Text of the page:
2021-02-28 Lent 2
Grace, mercy and peace be to you from God our Father and our Lord and Savior Jesus Christ. Amen.
We haven’t had cable TV or Satellite TV channels in more than a decade now. And to tell you the truth, I never miss it. Occasionally there might be a quality program like Gerry Springer’s Family Reunion or Lady Hoggers or Storage Wars that we miss out on. You’ve heard of that last show maybe? It’s about people who rent a mini-storage and then skip town or simply can’t afford to keep all their stuff stored at the compound. The company eventually cuts the lock off the locker and they have an auction to sell off all the stuff in said locker. The company recovers some lost rental income and the lucky bidder gets all the sweet treasures inside. Film it all and you have a new hit reality TV show! The only real catch with the show is the bidding itself. It’s more or less a blind bidding as you have no idea what’s in the storage locker you are bidding on. They open the door and you can look in, but that’s it. You can go rummaging through it to see what’s really in there. It’s truly a gamble to see if there is value in there or just a bunch of junk. Sometimes they spend hundreds or thousands of dollars and get completely skunked with bags of dirty laundry and empty paint cans and other times you find thousands of dollars worth of jewellery and Elvis records. It’s anybody’s guess!
It all comes down to this concept of value. One man’s trash is another man’s treasure. But what is it worth? We tend to think about value and worth in terms of money in our society. We think that people like Mark Zuckerberg from Facebook or Jeff Bezos from Amazon or Elon Musk of Tesla who as having a lot of worth because they have 600 zillion dollars. But if they were all stuck on a deserted island with no smartphones, computers, food or water, would all that worth be of any value? I’d hazard to guess no! - Unless of course any of them went to a Lutheran Church. Because then their Pastor would show up on the island in a New York Minute to rescue them and collect their tithes and offerings! - But in all seriousness, do billions and billions of dollars mean anything if you can’t buy things? Stuck on a deserted island is, well, stuck.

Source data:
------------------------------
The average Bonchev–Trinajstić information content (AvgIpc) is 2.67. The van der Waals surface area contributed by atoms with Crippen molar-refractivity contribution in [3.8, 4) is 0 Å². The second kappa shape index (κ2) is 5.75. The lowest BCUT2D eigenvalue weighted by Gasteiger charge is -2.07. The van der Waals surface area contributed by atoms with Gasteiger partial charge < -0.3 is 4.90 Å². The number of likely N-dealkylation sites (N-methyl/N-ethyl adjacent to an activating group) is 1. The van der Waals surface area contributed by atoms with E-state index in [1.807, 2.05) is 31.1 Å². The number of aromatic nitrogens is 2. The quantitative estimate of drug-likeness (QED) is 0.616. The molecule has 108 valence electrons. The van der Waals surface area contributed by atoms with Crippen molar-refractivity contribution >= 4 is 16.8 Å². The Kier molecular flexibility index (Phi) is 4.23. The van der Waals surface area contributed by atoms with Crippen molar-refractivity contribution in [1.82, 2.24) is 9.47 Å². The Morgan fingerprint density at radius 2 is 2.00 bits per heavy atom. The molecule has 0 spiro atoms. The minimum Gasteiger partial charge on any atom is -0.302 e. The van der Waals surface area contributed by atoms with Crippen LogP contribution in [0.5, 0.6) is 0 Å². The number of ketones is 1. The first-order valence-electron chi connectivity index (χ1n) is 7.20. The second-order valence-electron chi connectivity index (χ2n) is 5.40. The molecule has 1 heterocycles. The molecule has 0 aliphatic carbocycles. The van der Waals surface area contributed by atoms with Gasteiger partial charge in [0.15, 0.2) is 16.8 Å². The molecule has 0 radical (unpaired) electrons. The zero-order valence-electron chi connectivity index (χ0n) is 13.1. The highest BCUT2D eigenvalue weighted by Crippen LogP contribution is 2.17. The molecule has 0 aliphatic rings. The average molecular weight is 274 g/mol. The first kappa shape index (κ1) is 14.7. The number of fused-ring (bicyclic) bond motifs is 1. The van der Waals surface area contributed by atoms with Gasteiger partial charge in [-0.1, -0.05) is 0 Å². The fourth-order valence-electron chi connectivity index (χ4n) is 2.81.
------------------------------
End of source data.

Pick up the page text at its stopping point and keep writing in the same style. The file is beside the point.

And this, spiritually speaking, is where we all are. Stuck. Jesus says in the Gospel reading today “what does it profit a man to gain the whole world and forfeit his soul?” (MK 8:37). We see value in the wrong kinds of things. Stuff. Money. Possessions. Fancy cars. Luxury. Our Lord offers us this sobering thought: “For what can a man give in return for his soul?”
Our soul and it’s eternal destination is and ought to be our most prized possession. This should be the number 1 investment in our lives. Just like our body, the soul can be built up and strengthened, fed and nourished or it can be neglected, weakened and die. And what is this pearl of great price worth?! Absolutely everything! And yet today in our culture, it isn’t even on the radar. The populace remains stuck and transfixed in the worldly realm of life.
This is what always struck me about the Church Fathers and monastics who gave up all worldly connection to pursue the spiritual life. They would go off and live in solitude, often in a cave in the desert or in a little shack in the forest. No luxuries. No pursuit of money and storage lockers full of stuff they don’t use. Instead they seek the well being of their soul and spiritual lives. They pray all the time. They read and sing the scriptures. They devote themselves to repentance, fasting and helping other people. They take very seriously Jesus’ words: “If anyone would come after me, let him deny himself and take up his cross and follow me. For whoever would save his life will lose it, but whoever loses his life for my sake and the gospel’s will save it” (MK 8:34-35).